Good realtors know how to help potential home buyers see a house as more than a house, but a home…their home. That’s why ‘staging’ has become a buzzword among home sellers and their agents. They recognize the importance of helping potential buyers to see an ordinary house as the place they will call home. The goal is to position the right furniture and decor so interested buyers can see themselves calling the house their home. While there may be a few buyers who can look at an empty house and see potential, and maybe a few houses that need no staging in order for potential buyers to see their value; most houses can benefit from well-placed furniture and artwork to help viewers to make that creative leap from seeing a house to seeing a home.
Data is not that different from houses. Unfortunately, not everyone working in data recognizes the similarities. This is the fatal error that can result in failure to adequately convey a message and ultimately, poor decision-making.
There is a growing interest in and demand for data in all aspects of society. The marketing field wants it, legislators want it, consumers and residents want it. We want to live in neighborhoods with the right crime data (low), the right health care data (accessible and high quality), the right recreational data (variety and affordable), and the right cost of living data (within our means). Whether we recognize and admit it, we all use data routinely.
So how can ‘staging’ be translated to data? Like the staging of houses, people need to be able to envision how data fits into their lives. They need to make that leap from numbers (or the physical structure of a house) to ‘seeing’ themselves in the data. Even if the data is not directly ‘about’ an individual, it may be very relevant to their lives. For example, a person does not need to engage in shoplifting to understand how shoplifting may affect the cost of items and the security measures in retail stores that will impact their lives.
In my last blog post, Distracted Nation: Keep Your Eyes on the Kids, I shared alarming data regarding poverty among school-age children. I suspect there is not a person living in the US that is not impacted to some extent by poverty. But they may not have recognized just how close it is to their lives based on the data itself. I’m thinking of a neighbor, Lana. She works as a supervisor at a local Wal-Mart. In addition to her full-time job, she works part-time at a restaurant. Lana has a Bachelor’s degree in human services. She used to work at a facility for persons with developmental disabilities–a job she loved. But they could only offer her part-time employment with no benefits. Lana has three kids. She needed benefits and more work hours to support her family. Her husband left a few years ago, with a younger co-worker that had caught his eye. He doesn’t pay child support. Lana qualifies for reduced-price school lunches and food stamps, also known as SNAP. She is among the nearly 50% of recipients of governmental assistance that are working…the working poor.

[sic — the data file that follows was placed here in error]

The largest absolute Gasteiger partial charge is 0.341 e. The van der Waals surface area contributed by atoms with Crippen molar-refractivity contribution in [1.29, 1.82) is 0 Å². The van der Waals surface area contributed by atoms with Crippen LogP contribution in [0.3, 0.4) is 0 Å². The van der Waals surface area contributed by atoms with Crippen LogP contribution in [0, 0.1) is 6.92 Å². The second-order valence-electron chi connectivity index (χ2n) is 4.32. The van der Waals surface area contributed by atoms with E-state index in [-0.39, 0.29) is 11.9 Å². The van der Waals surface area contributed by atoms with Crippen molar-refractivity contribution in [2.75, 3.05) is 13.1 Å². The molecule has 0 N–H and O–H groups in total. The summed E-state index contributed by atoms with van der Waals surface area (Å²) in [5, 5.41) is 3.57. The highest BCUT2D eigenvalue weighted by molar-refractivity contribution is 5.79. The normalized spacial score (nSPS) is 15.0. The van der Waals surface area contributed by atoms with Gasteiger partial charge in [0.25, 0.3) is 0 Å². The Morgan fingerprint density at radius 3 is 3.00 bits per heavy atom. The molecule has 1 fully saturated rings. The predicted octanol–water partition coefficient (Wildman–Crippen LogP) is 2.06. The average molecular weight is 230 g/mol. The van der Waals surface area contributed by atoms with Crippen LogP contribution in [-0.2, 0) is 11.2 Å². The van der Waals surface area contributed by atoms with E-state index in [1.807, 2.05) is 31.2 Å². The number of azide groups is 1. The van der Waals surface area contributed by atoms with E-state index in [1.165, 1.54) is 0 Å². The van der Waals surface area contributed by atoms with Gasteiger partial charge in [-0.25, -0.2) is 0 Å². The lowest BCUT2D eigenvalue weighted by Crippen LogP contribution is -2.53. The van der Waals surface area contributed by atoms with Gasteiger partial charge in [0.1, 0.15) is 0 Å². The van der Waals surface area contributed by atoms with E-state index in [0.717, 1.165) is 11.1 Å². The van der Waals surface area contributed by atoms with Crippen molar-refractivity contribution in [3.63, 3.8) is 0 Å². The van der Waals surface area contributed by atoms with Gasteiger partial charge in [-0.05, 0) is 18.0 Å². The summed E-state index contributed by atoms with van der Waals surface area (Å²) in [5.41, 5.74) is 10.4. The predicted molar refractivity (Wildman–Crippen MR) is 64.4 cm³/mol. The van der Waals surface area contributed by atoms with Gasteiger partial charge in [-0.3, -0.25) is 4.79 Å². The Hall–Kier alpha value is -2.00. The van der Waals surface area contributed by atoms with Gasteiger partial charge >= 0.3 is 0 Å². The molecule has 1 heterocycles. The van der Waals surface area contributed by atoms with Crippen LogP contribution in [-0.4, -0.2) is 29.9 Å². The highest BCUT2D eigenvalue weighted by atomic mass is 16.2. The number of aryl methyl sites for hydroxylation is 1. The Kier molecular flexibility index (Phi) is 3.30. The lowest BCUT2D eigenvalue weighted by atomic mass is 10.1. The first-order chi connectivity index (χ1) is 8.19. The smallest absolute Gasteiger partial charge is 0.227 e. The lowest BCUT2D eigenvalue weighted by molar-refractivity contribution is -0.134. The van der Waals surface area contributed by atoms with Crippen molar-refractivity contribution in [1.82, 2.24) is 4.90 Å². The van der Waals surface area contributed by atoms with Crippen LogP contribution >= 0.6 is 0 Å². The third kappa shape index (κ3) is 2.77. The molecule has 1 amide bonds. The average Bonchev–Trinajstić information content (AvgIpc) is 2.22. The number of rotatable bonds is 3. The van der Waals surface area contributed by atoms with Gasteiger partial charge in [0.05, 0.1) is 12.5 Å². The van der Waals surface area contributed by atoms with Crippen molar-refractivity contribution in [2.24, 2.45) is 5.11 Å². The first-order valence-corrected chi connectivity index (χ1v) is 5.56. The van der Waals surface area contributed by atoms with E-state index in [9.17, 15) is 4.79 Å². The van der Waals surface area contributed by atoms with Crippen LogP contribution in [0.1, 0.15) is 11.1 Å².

Lana is a parent, a neighbor, a friend, a niece, an aunt, and a sister. She is part of someone’s extended family. Whether they know it or not, Lana is one of the millions of American’s directly impacted by poverty. She may be the person taking your order at a restaurant. She may be the person coordinating employee schedules at a local retail store, ensuring adequate staffing for holiday shopping. Lana lives in that data about poverty in America. Who is your Lana? We all know or at least see and interact with someone like Lana.
Call it staging, call it story-telling, call it anecdotal…but whatever you call it, this is part of the data we all need to understand.